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NOLASCO v. U.S.

November 3, 2004.

EDDY BELLO NOLASCO, Petitioner,
v.
UNITED STATES OF AMERICA Respondent.



The opinion of the court was delivered by: SHIRA SCHEINDLIN, District Judge

OPINION AND ORDER

Pro se petitioner Eddy Bello Nolasco*fn1 seeks a writ of habeas corpus pursuant to 28 U.S.C. § 2241 challenging a June 20, 1997 Order*fn2 of the Immigration Judge ("IJ") deporting him from the United States to the Dominican Republic. See Record at 28. To challenge his order of deportation, Nolasco filed a petition pursuant to 28 U.S.C. § 2255 in the United States District Court for the District of New Jersey on February 22, 2002. That court transferred the case to the Southern District of New York because it found that Nolasco was then detained in this district. The District Court of New Jersey construed Nolasco's petition as a writ of habeas corpus under 28 U.S.C. § 2241.*fn3 Magistrate Judge Debra Freeman agreed with this construction. See Report and Recommendation ("R&R") at 1 n. 1. I also agree.

  The sole issue raised in his habeas petition is the validity of this deportation order. Nolasco's petition asserts that his due process and equal protection rights were violated during his deportation proceedings because the IJ and the BIA erroneously considered him ineligible for discretionary relief under former section 212(c) of the Immigration and Nationality Act of 1952 ("INA").

  The petition was referred to Magistrate Judge Freeman who issued an R&R on November 3, 2003, familiarity with which is assumed. Judge Freeman recommended that the petition be granted and the matter be remanded to the BIA for consideration of Nolasco's eligibility for relief from deportation under both former section 212(c) and section 245(a) of the INA, what in combination is known as Gabryelsky relief.*fn4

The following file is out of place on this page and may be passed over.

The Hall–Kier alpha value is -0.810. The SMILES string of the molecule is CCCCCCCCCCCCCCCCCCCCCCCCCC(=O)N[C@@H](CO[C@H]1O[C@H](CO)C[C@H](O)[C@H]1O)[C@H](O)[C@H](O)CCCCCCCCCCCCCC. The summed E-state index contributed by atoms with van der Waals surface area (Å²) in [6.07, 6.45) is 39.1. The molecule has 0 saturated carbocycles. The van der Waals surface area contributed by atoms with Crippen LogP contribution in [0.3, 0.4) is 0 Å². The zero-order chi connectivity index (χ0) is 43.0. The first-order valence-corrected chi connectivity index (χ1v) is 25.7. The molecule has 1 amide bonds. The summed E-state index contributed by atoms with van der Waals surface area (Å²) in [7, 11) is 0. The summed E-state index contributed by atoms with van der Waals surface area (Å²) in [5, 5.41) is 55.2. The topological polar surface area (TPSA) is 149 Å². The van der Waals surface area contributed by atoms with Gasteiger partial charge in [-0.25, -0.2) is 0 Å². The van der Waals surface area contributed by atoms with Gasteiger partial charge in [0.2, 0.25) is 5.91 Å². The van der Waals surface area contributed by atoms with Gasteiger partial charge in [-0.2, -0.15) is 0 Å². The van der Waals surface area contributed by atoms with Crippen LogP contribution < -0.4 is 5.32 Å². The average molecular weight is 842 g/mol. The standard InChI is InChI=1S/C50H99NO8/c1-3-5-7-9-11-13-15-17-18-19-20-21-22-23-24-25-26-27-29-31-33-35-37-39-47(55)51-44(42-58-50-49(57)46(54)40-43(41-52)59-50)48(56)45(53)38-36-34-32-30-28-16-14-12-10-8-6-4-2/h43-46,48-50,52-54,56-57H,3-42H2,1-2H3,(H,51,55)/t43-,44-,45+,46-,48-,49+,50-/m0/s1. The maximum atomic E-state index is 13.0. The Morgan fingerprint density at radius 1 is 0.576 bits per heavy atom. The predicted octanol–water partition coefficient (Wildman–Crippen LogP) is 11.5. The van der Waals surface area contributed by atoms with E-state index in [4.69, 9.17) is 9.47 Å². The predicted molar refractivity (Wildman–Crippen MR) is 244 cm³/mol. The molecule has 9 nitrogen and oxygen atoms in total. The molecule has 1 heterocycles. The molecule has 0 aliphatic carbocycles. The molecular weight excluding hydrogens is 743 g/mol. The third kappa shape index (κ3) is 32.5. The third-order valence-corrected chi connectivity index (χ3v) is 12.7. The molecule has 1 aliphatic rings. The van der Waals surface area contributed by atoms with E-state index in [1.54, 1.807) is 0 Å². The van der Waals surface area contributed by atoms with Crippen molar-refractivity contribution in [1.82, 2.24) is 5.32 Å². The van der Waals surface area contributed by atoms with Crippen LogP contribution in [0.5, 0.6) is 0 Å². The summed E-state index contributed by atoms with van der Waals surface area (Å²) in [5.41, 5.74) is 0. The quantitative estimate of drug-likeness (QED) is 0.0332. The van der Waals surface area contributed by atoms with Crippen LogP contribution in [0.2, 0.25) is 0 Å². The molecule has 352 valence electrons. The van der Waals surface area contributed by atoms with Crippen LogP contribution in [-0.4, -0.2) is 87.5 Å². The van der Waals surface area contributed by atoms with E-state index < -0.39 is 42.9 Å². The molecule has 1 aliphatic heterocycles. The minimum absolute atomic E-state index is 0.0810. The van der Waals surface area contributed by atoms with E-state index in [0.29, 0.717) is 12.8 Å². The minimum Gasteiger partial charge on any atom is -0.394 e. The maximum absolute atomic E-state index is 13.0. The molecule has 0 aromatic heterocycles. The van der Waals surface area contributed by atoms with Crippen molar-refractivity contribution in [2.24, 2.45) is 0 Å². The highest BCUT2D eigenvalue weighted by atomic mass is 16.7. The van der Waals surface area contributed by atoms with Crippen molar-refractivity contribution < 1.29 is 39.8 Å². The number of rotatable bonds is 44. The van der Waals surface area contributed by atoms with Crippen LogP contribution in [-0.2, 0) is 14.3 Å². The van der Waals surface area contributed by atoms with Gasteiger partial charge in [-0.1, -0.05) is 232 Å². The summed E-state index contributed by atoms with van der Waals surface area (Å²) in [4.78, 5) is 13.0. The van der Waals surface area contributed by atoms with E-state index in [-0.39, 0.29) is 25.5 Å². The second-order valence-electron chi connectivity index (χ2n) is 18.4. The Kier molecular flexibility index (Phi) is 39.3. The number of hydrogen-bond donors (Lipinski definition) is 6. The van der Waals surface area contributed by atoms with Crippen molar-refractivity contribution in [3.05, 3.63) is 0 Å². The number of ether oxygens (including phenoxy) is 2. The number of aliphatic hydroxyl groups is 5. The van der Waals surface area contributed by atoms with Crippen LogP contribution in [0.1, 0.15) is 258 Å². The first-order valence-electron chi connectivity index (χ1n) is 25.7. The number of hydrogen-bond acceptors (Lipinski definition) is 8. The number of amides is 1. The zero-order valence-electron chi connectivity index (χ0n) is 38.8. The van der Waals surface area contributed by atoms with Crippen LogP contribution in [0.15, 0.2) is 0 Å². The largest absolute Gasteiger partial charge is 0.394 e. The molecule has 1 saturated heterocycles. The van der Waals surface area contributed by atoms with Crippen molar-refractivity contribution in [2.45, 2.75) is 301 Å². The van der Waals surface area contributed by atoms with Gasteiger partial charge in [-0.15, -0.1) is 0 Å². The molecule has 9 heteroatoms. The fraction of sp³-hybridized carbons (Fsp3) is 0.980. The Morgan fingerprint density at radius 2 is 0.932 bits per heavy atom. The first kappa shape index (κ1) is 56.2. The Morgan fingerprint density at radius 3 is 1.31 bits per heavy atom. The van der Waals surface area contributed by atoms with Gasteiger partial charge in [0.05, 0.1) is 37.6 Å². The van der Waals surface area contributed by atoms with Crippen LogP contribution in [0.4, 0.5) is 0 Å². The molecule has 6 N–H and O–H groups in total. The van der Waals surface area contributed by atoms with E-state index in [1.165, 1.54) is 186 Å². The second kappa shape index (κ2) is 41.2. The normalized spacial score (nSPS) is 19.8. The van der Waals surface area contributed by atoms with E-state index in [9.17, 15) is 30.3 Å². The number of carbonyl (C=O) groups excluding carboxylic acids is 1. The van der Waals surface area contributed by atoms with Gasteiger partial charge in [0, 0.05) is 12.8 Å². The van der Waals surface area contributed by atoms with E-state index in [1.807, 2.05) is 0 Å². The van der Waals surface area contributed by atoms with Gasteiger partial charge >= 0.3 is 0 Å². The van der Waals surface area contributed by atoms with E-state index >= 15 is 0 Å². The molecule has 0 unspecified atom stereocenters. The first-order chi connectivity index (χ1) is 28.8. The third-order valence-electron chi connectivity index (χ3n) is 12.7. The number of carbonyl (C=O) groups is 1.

On December 18, 2003, the Government objected to Judge Freeman's Report on the following grounds: (1) St. Cyr and Drax*fn5 do not apply because Nolasco's order of deportation was executed prior to the date of these decisions; (2) the United States of America is not a proper respondent; (3) this Court lacks subject matter jurisdiction because the reinstatement statute, INA § 241(a)(5),*fn6 bars reopening or review of the deportation order; (4) Nolasco's September 17, 1999 conviction for illegal reentry after deportation precludes him from challenging the validity of his June 20, 1997 deportation order under principles of res judicata; and (5) it would be futile to reopen Nolasco's deportation proceedings because he cannot avoid deportation for several reasons. See Respondent's Objections to the Magistrate Judge's November 4 [sic], 2003 Report and Recommendation ("Objections").

  Petitioner filed a response to the Government's Objections on May 28, 2004, see Petitioner's Response to the Objections ("Response"), to which the Government replied on June 25, 2004, see Government's Reply to Nolasco's Response to Objections to the Magistrate Judge's November 4 [sic], 2003 Report and Recommendation ("Reply"). Pursuant to 28 U.S.C. § 636(b)(1) and Rule 72(b) of the Federal Rules of Civil Procedure, this Court reviewed the petition and the R&R de novo, as well as the Objections, Response and Reply. For the following reasons, Judge Freeman's R&R is adopted in its entirety.

  I. FACTS

  A. Nolasco's Criminal History

  On September 21, 1995, in the New Jersey Superior Court, Hudson County, Nolasco pled guilty to the possession of cocaine with intent to distribute within 1,000 feet of a school, and to the unlawful possession of a handgun. See Record at 56, 52. On January 26, 1996, Nolasco was sentenced to five years imprisonment on the drug charge and eighteen months on the handgun charge, to be served concurrently. See id. It appears that he was paroled on these charges on February 5, 1998, but was then taken into custody by the INS on a detainer. See New Jersey State Records, Department of Corrections, Ex. P to the Declaration of Assistant United States Attorney Patricia L. Buchanan dated December 18, 2003 ("Buchanan Decl.").